To prepare for a globally competitive business environment where the pressure to succeed reaches dizzying heights, a solid education in business ethics has never been more important.
Thanks to a recent commitment from the family of legendary business leader Cecil B. Day Sr., who earned a bachelor's in management from Tech in 1958, the College of Managements's students and faculty will have the benefit of a leading scholar in the field of business ethics. The family's $1.5 million commitment will establish the Cecil B. Day Chair in Business Ethics, upon fulfillment and approval by the Board of Regents of the University System of Georgia.
The Day Chair is intended to attract and/or retain an eminent teacher-scholar involved as a leader in Georgia Tech’s education, research, and outreach initiatives in the area of business ethics.
"My late husband was a smart, successful businessman. But more importantly, he was an honest, ethical man," says Deen Day Sanders, recipient of an honorary Tech degree in 1980 and widow of Cecil B. Day Sr. "A lifetime of strong Christian faith influenced the way he treated everyone, both inside and outside of the business arena. I think it’s important for students to understand that you don’t have to make a choice between success and ethics. That is Cecil’s legacy to us."
Founder of Days Inns of America Inc., Day was one of the country's most accomplished and most respected entrepreneurs at the time of his death in 1978. In the nearly three decades since, Sanders—wife of James R. (Jim) Sanders, who earned a bachelor's in industrial engineering from Tech in 1955—has worked tirelessly to share her late husband’s example and to support numerous worthwhile causes via the Cecil B. Day Foundation and in her role as chairman of the Cecil B. Day Investment Company.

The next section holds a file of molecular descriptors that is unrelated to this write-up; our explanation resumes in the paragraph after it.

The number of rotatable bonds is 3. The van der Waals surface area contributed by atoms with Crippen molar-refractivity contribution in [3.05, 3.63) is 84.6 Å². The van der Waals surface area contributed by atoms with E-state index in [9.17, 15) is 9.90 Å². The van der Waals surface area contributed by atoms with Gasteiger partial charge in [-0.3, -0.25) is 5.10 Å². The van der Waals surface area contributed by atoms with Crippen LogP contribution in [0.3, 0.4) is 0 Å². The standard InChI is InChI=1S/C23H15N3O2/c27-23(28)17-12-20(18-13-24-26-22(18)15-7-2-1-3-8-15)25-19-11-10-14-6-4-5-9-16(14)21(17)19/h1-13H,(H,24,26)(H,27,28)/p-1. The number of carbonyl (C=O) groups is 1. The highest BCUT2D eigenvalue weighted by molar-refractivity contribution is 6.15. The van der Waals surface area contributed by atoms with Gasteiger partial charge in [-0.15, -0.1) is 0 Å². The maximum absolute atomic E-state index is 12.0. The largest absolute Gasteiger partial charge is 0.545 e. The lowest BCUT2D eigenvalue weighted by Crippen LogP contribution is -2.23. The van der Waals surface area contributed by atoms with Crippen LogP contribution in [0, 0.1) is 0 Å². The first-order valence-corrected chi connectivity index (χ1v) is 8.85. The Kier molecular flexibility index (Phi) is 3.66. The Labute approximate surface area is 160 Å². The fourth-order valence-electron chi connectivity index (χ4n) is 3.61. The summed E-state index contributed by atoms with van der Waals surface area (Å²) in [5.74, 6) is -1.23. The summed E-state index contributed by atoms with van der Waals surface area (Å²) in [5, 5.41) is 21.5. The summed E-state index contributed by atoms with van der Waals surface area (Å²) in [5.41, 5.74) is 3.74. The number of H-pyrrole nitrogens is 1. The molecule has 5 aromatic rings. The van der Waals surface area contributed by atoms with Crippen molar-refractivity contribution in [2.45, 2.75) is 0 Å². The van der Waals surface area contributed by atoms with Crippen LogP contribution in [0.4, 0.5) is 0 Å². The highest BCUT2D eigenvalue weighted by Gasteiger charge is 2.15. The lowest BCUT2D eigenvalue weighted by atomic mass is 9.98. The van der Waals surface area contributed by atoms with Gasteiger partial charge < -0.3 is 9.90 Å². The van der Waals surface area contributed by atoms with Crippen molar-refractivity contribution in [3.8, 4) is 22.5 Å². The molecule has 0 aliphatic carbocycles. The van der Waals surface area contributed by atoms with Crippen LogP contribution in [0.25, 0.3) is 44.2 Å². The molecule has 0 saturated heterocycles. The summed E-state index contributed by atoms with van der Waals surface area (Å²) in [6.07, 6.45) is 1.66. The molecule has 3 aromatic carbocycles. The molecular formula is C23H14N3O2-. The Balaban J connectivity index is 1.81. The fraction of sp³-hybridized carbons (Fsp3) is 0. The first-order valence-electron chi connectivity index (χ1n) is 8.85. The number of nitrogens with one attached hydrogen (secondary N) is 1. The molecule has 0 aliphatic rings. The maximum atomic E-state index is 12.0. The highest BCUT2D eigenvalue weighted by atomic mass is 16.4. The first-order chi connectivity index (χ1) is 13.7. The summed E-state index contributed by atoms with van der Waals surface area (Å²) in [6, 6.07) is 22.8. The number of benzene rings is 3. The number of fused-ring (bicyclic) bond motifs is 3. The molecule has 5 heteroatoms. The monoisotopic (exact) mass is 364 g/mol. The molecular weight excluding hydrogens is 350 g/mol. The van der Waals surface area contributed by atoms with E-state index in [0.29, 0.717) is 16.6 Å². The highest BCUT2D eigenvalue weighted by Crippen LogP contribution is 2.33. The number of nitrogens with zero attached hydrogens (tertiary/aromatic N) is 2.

"Cecil Day exhibited a life of integrity, both in what he believed and how he lived," says Steve Salbu, dean of the College of Management and Stephen P. Zelnak Jr. Chair. "At the foundation of his business practices was his desire to be a faithful steward and to treat people fairly and honestly. What better example could there be for management students and other Tech students to have? We appreciate the legacy Cecil Day has left for us, and we are grateful to Mrs. Sanders for sharing that legacy so generously."
A loyal graduate of Georgia Tech, Day highly valued the education he received from the Institute. He was a strong proponent of public education, seeing it as the prime arena for the discussion of issues affecting the nation and as a source of creative and innovative training of future business leaders.
The first Days Inn opened in 1970 in Tybee Island, Georgia. Day was committed to providing the traveling public with quality rooms and courteous service. Within eight years, his Atlanta-based company had grown to more than 300 hotels in the United States and Canada. Today, Days Inn Worldwide franchises more than 1,900 hotels in 15 countries.
- Dan Treadaway, Institute Communications and Public Affairs, from the Philanthropy Quarterly
Director of Communications
Assistant Director of Communications